On 24 and 25 June 2022, come join us as we discuss the past, present, and future of the discipline of the history of medicine. What are the particular insights of history of medicine, and what is its significance today? What does it mean to be trained as a historian of medicine, and what type of career can this lead to? This two-day event celebrates the 50th anniversary of the establishment of the history of medicine programme at the University of Oxford, while also discussing developments in the history of medicine as a whole within and beyond academia.
Oxford’s history of medicine programme captures the trajectory of the discipline more broadly, encompassing the social history of medicine as well as the development of the history of colonial medicine and global health. Although Oxford’s History of Medicine began on a small scale in 1972, it now stands as one of the world’s leading programmes in history of medicine for both teaching and research. Started under the direction of luminaries such as Charles Webster and Margaret Pelling, and with the substantial support of the Wellcome, history of medicine at Oxford now features an array of undergraduate courses, a master’s degree (with the history of science), an outstanding doctoral programme, a range of research fellows and visiting scholars, and a variety of research projects under its three permanent faculty: Mark Harrison, Sloan Mahone, and Erica Charters. Many former students and fellows may also remember beloved staff members such as Belinda Clark. With particular strengths in the history of disease, global health, military medicine, and psychiatry, Oxford’s History of Medicine programme continues to train students and host scholars from all over the world.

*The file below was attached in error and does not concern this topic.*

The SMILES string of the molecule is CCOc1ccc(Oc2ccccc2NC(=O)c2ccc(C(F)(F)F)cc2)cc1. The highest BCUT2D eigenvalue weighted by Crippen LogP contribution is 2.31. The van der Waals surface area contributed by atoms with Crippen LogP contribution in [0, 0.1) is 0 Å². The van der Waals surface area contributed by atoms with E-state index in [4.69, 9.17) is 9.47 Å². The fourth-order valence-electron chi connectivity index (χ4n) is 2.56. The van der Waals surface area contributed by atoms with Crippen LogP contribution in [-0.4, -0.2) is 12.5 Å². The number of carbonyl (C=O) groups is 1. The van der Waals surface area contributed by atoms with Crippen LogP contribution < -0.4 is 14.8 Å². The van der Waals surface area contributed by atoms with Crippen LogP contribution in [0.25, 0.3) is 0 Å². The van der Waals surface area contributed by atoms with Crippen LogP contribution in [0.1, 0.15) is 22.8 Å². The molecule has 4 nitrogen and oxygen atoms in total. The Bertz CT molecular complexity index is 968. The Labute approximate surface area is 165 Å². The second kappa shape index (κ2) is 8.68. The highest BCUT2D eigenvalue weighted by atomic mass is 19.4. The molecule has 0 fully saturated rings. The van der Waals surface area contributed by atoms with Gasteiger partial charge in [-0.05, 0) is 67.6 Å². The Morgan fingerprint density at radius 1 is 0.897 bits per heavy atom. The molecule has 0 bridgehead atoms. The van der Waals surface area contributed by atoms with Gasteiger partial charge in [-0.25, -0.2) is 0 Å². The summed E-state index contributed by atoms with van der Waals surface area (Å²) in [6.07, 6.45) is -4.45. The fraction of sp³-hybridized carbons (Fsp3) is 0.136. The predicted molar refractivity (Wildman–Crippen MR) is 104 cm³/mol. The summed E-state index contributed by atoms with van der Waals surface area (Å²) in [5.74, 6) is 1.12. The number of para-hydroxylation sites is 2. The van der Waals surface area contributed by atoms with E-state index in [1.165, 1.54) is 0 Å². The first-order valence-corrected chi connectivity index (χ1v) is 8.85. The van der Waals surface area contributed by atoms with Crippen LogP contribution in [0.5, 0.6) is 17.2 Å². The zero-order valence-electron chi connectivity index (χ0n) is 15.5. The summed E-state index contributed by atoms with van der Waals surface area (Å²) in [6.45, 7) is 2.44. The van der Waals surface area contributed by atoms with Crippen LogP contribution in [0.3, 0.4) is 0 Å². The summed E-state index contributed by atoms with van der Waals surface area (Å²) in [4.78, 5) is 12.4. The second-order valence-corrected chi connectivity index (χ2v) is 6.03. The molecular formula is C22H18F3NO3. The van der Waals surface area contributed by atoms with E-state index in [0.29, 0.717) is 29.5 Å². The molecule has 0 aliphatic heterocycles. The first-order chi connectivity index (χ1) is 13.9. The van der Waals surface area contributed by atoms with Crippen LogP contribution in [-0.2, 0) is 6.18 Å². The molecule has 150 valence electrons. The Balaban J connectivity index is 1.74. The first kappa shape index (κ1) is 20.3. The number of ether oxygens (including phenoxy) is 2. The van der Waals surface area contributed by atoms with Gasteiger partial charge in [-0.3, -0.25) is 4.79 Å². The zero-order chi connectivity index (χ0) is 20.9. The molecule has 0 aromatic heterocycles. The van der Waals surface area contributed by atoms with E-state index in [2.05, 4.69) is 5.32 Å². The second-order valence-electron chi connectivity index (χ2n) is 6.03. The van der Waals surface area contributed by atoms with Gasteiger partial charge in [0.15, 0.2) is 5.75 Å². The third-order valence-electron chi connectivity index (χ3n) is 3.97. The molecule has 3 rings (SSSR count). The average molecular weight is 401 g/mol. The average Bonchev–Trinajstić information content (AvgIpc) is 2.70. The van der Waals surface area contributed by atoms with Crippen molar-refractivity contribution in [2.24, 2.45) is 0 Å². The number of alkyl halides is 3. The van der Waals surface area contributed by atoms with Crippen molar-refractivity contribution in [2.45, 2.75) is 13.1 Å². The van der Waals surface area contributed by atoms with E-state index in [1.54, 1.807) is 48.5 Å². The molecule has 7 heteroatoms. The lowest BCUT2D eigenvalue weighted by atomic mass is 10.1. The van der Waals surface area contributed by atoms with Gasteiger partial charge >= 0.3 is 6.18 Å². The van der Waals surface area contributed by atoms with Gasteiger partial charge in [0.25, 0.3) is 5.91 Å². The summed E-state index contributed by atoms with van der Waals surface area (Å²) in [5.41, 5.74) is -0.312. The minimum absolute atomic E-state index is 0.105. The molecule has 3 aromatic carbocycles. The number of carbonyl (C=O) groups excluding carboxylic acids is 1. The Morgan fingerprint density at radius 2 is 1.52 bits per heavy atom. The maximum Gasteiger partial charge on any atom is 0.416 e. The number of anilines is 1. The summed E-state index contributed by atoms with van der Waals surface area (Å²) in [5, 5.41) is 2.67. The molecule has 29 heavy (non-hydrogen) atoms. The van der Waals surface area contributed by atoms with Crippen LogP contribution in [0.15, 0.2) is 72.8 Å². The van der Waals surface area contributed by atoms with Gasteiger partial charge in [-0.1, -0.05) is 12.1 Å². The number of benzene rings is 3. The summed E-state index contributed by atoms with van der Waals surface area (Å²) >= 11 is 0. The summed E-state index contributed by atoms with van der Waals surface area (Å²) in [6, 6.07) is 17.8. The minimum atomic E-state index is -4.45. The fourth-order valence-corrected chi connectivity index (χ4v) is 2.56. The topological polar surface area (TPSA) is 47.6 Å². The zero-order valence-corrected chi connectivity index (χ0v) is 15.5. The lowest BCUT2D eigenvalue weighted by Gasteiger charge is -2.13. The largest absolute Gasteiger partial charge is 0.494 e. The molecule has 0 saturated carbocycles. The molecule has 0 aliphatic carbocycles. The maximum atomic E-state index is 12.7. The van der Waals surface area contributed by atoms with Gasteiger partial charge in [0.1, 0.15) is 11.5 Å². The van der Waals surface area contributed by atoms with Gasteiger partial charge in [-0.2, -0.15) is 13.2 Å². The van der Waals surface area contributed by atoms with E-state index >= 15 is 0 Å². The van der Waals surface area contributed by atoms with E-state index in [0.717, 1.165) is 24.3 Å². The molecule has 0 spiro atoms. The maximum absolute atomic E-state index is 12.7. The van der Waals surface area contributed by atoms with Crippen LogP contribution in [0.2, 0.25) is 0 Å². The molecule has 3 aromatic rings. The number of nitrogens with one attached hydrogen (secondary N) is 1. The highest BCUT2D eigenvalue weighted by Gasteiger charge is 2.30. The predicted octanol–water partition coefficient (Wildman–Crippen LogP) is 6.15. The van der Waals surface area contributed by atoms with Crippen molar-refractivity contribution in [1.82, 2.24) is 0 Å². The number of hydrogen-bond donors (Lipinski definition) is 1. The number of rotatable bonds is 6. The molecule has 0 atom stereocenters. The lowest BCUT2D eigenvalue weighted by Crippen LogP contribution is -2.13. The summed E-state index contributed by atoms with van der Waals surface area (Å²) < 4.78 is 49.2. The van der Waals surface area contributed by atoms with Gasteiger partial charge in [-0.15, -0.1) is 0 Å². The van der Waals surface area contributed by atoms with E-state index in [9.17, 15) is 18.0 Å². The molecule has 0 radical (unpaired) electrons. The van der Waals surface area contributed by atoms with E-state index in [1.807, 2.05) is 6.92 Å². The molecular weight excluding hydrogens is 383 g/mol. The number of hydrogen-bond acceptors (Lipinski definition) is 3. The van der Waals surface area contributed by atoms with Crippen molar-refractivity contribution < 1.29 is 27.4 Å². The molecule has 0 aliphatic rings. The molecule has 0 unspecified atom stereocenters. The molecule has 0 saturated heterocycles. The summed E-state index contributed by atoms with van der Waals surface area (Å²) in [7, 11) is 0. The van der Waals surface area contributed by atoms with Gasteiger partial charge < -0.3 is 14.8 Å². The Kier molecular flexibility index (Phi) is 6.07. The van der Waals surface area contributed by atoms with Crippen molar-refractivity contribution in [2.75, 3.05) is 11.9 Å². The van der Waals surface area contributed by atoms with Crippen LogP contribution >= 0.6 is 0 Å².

We would love to hear from all former students, researchers, and staff. Even if you cannot make it in person to Oxford, please share your experience of history of medicine at Oxford and what you are doing now.